Alison looked hard at him. Was he trying to be funny? Every time she suggested developing a more consistent approach to marking and feedback in departmental meetings, Geoff cut the conversation short somewhere around the point where people were starting to talk about Big Brother.

Geoff looked slightly guilty. “Well, anyway, this isn’t getting us anywhere.” He started shoving papers back into boxes.

“Geoff, surely we should make sure these are sorted out …..” Alison gave up. She sighed. “Maybe Jan gives the work back to students directly?”

Geoff crumpled the last feedback sheet back into a box. “Good point. Perhaps they’re in her office.”

“Oh well, we’ll have to wait until Monday, then. No, Tuesday. I forgot about the Bank Holiday.” Alison brightened up a bit. Maybe she’d get home by lunch-time.

Geoff rattled his bunch of keys. “It’s OK. I can get into Jan’s office.”

Alison was appalled. “You can’t do that. You can’t go in someone’s office without permission….” She tailed off. She couldn’t actually think of any reason why Geoff couldn’t do that. There was nothing to stop him. In fact, maybe it was something he made a habit of. All sorts of people had master keys. Maybe they were in and out of the offices all the time. Obviously, cleaners must go in regularly. Probably. Now there weren’t any bins to empty, and most people’s desks were unfindable under piles of paper, she wasn’t sure whether they did. She tried to remember when she’d last seen one.

She was still wondering whether some kind of different office-door-opening etiquette applied outside normal working hours when Geoff tapped her on the arm. “Come on. I want to lock this room up.”

Alison followed him automatically. Outside Jan’s office, Geoff started to try his different master keys. “Geoff. Are you sure this is a good idea? I feel weird, going into Jan’s office without her knowing about it.”

Geoff turned to her. “Stay outside, then. If you can’t stand the heat…”

Alison was taken aback by his tone. She’d known Geoff for almost fifteen years. She’d thought they were, not friends exactly,  but at the very least, close colleagues. He seemed to have changed. Or maybe her impending departure was making her see the real Geoff?

“I’ll come in.” She figured that at least there would be a witness.

Geoff found the right key and opened the door.

They stepped inside.

Whatever Alison had been expecting, it wasn’t this. The office looked completely unused. There were books on the shelf, but they were all textbooks. There was nothing which indicated Jan’s area of interest. There was nothing lying around. No papers on the desk.  No kettle. No personal items. No photocopier-boxes of uncollected assignments.

Geoff walked over to the desk and tried opening the drawers. They were locked. Same for the filing cabinet.

“It looks as though she never comes in.” said Alison. “Does she work from home a lot?”

Geoff looked at her. “How would I know? As if you lot ever tell me what you’re doing.”

Alison shrugged. True. And why should they? She tried to remember when she’d last seen Jan. Must have been at the last departmental meeting. Had she said anything? Possibly not. Most of the discussion had been about kettles and car parking, anyway.

“I wonder if she’s all right.”

“Why d’you say that?” Geoff sounded suspicious. “Do you think there’s something wrong?”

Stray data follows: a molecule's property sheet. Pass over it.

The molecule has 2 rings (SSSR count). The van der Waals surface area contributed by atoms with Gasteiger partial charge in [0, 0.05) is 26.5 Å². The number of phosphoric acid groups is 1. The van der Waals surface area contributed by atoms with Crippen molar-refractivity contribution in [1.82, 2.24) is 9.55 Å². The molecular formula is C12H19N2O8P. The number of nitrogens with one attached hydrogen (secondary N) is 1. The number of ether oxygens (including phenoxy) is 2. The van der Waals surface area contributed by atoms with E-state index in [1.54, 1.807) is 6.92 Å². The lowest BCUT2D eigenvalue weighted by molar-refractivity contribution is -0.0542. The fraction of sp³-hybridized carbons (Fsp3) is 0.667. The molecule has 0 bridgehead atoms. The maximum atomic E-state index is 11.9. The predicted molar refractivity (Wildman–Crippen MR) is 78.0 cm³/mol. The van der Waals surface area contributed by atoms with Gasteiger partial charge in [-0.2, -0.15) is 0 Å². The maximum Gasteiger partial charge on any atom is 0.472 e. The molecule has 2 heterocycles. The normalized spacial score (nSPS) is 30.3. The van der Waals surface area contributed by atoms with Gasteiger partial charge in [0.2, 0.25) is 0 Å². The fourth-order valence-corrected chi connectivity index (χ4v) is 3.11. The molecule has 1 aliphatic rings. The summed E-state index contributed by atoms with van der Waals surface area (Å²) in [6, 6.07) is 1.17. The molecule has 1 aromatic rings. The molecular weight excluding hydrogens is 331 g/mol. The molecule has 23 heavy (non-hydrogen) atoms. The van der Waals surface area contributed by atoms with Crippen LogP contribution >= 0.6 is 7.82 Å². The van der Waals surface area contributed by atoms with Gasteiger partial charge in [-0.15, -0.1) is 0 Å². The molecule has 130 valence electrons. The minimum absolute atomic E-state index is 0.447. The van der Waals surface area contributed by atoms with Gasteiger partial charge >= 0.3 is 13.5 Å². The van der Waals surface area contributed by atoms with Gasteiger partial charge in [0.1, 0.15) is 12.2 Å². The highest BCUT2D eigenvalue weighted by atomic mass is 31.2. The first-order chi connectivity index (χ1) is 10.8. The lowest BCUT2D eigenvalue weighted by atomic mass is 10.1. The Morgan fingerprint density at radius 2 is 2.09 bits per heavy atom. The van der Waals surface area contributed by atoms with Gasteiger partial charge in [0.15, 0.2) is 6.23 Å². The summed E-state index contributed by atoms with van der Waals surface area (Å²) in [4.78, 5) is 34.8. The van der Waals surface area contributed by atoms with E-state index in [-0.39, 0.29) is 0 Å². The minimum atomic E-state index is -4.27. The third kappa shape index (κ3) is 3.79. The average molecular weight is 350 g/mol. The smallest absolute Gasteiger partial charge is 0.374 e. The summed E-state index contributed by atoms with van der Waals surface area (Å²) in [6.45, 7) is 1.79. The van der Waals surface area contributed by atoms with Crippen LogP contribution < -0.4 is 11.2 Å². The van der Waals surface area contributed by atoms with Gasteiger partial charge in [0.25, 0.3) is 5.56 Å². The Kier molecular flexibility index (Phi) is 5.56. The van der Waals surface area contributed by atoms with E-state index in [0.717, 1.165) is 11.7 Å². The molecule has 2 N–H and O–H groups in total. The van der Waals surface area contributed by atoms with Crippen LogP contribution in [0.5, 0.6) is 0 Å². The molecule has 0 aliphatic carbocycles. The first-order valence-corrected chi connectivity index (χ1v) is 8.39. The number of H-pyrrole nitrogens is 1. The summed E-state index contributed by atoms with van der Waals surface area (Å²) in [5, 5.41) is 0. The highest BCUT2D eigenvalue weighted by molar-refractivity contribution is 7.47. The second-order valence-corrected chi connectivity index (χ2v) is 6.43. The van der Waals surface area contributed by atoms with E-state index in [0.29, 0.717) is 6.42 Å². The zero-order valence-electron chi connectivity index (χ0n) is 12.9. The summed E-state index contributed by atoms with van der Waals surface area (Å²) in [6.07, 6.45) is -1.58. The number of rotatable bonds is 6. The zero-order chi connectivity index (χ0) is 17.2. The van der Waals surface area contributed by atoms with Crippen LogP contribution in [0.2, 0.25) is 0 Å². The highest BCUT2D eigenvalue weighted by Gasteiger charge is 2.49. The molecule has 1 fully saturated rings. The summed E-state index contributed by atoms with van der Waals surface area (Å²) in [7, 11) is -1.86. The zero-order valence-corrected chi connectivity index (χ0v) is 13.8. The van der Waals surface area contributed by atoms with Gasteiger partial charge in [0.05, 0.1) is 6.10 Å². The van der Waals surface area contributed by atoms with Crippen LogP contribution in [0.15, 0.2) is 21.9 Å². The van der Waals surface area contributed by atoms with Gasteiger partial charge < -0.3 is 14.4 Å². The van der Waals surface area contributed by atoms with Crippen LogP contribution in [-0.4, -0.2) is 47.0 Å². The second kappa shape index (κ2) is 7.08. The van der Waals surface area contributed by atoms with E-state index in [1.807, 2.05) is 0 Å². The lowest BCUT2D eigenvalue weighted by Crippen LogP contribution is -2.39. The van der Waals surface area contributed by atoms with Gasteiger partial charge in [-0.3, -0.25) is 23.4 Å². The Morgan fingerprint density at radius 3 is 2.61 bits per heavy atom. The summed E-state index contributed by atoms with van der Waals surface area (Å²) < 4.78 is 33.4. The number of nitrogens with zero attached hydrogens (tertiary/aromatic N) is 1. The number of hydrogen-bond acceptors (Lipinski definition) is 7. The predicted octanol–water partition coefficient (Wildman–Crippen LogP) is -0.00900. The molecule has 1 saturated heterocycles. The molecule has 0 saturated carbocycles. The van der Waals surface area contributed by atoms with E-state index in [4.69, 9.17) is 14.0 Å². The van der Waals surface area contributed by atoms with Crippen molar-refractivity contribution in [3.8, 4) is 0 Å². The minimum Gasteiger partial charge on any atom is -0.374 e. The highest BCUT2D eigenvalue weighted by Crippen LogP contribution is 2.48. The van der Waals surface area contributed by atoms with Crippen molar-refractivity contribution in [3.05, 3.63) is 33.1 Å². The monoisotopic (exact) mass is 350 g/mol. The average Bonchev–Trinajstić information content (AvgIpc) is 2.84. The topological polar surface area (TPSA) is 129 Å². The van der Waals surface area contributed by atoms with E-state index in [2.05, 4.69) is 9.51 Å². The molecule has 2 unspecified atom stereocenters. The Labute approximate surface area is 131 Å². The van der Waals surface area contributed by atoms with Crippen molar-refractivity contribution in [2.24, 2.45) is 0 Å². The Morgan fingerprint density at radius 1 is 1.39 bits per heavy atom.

Alison sighed. “I don’t know. This just seems so, so…” She waved her arm around. “So plain. I haven’t been in here for ages, but I’m sure it used to be more, I don’t know, more Jan, somehow. Why would she have cleared it out?”

“I don’t know, but it’s probably none of our business. Nothing wrong with tidying up, is there? Wish a few more people would do it, actually. They’ll have to soon, anyway, when we move to -” Geoff cut himself short.

“Move to…?” Alison sounded innocent. There had been lots of rumours about large scale reorganisations of buildings, but nothing had been announced.

“Move to, er, having regular office hours for students.”

“What? We do that already.”

“Well, you may do, but not everyone does. So, anyway, some people will have to tidy up,” Geoff bluffed. The moving plans were secret.

‘You could start with your own office,’ thought Alison. She gave up on the topic, reminding herself yet again that she wouldn’t be there for much longer. “Well. There’s nothing we can do here. You’ll have to talk to Jan on Tuesday.”

“Yes. I’ve got meetings in the morning. Can you see what you can find first thing for me?”

Alison narrowed her eyes. “No. I think it has to come from you.” She felt pleased with herself. She never usually said ‘No’ to anything.

Geoff sighed. “OK. I’ll try to do it in the afternoon.”

They locked up and retrieved their bags and coats from Geoff’s office.

As they left the building, the security guard gave them a sad little wave.

Wading Through Treacle is entirely fictional. You can follow @wadingtreacle on Twitter, or like the Wading Through Treacle page on Facebook to be informed of updates, or click on ‘follow’ at the bottom of this screen to register for updates from Wading Through Treacle. For last year’s advent calendar, see The Unknown Tutor.

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Academic emergency

Geoff has arranged to meet Alison early in the morning to work out what’s happened in the Foundations of Biology course.

On Saturday morning, Alison and Emma left the house at nine-fifteen. Emma was only wearing one shoe, and was pulling a hoody over her head as she hopped towards the car.

“For God’s sake, Emma. I told you we were leaving early this morning.”